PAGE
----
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8 Ways to Combat Workplace Burnout

A woman sitting in front of a laptop with her hands on her temples in an open office.
fizkes/Shutterstock

You probably know the feeling, even if you haven’t identified it yet. The constant stress of workplace demands build up over time, until, suddenly, you find yourself physically, emotionally, and mentally drained. What you’re experiencing is called burnout.

But here’s the good news: there are effective ways to fight it.

Whether you’ve already reached the burnout stage or can feel it fast approaching, a few smart tactics can help you turn things around and start feeling good at work again. Of course, some jobs are more conducive to burnout than others.

If you experience burnout often, it might be worthwhile to consider switching jobs, or even industries. Until then, though, use these tactics to get the job done without sacrificing your health and well-being.

How to Identify Burnout

First, you can’t combat burnout if you don’t know what it looks or feels like. It’s helpful to get in touch with your feelings about work, so you can recognize the signs of burnout when it’s approaching.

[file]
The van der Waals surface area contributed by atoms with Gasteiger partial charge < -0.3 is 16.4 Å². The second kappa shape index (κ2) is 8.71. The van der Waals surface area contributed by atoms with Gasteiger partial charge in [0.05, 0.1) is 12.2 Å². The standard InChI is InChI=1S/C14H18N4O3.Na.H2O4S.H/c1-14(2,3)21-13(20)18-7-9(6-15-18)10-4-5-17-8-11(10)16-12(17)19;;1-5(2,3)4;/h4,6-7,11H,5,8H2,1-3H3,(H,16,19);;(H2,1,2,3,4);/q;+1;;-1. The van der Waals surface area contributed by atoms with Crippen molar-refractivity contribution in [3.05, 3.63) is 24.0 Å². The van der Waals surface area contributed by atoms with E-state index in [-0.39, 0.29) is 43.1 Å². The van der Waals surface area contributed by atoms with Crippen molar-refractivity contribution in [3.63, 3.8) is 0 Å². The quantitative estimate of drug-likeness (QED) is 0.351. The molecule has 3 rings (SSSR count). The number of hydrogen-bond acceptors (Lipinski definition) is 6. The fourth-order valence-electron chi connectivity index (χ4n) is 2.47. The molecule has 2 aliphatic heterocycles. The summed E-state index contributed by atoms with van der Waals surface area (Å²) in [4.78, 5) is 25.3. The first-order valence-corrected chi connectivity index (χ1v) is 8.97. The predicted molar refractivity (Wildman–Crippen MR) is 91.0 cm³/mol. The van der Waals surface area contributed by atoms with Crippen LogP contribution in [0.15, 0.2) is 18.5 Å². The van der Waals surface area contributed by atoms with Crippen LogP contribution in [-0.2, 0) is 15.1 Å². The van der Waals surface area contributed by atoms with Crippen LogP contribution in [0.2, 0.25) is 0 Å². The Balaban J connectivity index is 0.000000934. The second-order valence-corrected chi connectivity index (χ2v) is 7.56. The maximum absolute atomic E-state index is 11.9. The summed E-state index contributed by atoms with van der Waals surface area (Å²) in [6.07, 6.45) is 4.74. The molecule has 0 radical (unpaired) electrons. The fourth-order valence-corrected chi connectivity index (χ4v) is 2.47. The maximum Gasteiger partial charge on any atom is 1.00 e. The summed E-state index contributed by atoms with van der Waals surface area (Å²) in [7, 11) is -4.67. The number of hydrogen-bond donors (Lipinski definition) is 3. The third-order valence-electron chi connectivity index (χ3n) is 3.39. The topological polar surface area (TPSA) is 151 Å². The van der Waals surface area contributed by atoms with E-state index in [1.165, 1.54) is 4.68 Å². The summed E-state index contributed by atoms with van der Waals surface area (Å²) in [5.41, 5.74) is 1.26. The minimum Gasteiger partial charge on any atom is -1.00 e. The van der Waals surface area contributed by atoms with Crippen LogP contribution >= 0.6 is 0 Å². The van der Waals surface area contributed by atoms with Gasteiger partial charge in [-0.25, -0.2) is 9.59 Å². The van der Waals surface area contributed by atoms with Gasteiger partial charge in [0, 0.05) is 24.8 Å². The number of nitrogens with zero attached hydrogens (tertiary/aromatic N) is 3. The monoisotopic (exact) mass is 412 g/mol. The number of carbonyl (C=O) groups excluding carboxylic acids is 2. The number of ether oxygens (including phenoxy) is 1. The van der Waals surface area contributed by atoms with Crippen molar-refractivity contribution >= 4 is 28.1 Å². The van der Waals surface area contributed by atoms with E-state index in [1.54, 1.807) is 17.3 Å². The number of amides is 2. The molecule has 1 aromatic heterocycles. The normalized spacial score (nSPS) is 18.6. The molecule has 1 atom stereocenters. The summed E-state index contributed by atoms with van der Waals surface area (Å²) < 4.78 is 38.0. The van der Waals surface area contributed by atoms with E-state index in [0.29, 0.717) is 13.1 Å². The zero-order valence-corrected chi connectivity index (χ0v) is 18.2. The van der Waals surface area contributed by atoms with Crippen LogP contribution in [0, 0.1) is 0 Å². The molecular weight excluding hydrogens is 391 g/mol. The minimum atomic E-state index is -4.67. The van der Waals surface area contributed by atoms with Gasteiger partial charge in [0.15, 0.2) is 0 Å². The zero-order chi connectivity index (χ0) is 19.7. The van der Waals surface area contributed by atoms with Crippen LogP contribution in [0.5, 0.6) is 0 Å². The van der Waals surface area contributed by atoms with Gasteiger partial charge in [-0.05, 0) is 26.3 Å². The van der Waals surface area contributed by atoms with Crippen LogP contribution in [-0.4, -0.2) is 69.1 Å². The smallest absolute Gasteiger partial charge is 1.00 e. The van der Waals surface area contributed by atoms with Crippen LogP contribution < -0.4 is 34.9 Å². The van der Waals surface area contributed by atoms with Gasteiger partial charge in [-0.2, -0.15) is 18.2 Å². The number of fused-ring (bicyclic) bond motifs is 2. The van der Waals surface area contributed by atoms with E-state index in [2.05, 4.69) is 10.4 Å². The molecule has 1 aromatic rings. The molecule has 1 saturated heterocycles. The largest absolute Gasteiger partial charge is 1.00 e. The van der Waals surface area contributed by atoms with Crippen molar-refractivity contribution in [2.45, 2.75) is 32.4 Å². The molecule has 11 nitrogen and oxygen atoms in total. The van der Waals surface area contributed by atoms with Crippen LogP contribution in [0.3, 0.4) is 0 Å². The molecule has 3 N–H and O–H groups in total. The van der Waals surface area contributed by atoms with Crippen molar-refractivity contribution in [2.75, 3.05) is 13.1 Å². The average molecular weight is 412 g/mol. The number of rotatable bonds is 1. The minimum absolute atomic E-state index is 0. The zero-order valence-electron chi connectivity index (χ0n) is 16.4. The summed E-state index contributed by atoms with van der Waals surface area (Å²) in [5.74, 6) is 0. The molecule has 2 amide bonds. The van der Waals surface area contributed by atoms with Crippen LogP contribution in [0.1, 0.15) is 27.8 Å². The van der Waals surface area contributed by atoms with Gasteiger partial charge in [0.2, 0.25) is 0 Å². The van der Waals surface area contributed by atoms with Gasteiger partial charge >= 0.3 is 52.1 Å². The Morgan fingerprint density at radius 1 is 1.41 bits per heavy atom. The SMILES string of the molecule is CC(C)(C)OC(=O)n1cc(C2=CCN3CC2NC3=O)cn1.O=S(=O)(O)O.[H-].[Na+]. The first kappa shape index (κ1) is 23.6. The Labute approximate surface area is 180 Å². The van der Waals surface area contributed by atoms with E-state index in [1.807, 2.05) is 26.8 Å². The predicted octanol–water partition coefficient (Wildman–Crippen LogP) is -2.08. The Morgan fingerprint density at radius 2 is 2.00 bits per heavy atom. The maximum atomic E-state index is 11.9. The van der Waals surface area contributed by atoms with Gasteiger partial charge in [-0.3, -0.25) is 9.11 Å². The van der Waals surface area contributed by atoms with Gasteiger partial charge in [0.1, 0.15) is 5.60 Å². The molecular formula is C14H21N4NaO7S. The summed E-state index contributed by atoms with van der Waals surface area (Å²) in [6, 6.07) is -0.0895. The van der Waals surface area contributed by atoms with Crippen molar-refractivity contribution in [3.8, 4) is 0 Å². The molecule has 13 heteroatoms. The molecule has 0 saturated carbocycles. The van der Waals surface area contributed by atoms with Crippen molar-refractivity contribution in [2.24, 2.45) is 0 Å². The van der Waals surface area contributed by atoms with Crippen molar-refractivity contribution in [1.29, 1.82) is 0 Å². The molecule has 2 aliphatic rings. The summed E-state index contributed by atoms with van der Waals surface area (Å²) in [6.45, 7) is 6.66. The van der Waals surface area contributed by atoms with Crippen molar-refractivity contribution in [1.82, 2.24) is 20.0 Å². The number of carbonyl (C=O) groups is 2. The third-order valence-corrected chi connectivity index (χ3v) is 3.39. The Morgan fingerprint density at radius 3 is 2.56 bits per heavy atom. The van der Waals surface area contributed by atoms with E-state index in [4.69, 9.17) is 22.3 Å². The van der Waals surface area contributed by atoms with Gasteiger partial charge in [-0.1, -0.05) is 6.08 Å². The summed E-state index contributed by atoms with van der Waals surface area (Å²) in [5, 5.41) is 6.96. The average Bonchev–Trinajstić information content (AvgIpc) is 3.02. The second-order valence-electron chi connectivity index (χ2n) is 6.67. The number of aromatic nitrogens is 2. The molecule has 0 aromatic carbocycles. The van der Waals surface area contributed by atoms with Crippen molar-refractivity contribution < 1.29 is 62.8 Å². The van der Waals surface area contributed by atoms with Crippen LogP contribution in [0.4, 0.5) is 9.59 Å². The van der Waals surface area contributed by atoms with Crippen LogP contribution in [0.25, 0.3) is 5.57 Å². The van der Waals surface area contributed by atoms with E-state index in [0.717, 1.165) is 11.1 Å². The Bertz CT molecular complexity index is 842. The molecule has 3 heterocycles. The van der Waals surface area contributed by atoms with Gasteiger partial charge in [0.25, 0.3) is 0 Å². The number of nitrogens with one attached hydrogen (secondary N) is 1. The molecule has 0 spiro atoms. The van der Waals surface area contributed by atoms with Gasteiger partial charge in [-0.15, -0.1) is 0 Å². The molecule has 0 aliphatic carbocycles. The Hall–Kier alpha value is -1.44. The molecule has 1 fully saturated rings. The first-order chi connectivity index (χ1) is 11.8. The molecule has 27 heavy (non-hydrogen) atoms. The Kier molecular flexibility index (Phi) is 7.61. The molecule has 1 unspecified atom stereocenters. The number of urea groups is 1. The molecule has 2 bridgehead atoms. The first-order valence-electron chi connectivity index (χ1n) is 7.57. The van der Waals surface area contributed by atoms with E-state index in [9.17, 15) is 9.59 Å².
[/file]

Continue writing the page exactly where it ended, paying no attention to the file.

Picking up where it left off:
These signs are different for everyone. For some, burnout might manifest as excessive fatigue, while for others it can show up as insomnia. You might find yourself becoming more irritable at work, or more withdrawn at home.

There are also times when work might be challenging, exhausting, or frustrating, but not to the point of burnout. The World Health Organization (WHO) defines burnout as having the following three dimensions:

  • “Feelings of energy depletion or exhaustion;
  • Increased mental distance from one’s job, or feelings of negativism or cynicism related to one’s job;
  • Reduced professional efficacy.”

If you’re only experiencing one or two of the above, you’re not experiencing true burnout, although you might be getting close to it. When all three show up at once, however, you’ve reached the burnout stage.

Try to keep a close eye on how you feel at and about work. If you notice when things start to take a downturn, you can stave off burnout before it really starts. You can also take the Psychology Today Burnout Test—it’s not an exact predictor, but it can give you a better idea of where you’re at right now.

Now, let’s take a look at some ways you can prevent yourself from reaching burnout or pull yourself out of it if you do reach that point.

Schedule a Vacation

When you realize you’re nearing burnout, it’s rarely practical to take a vacation right then. Recovering from (and preventing) burnout is a long-term process. However, taking a significant break from work during that process can help.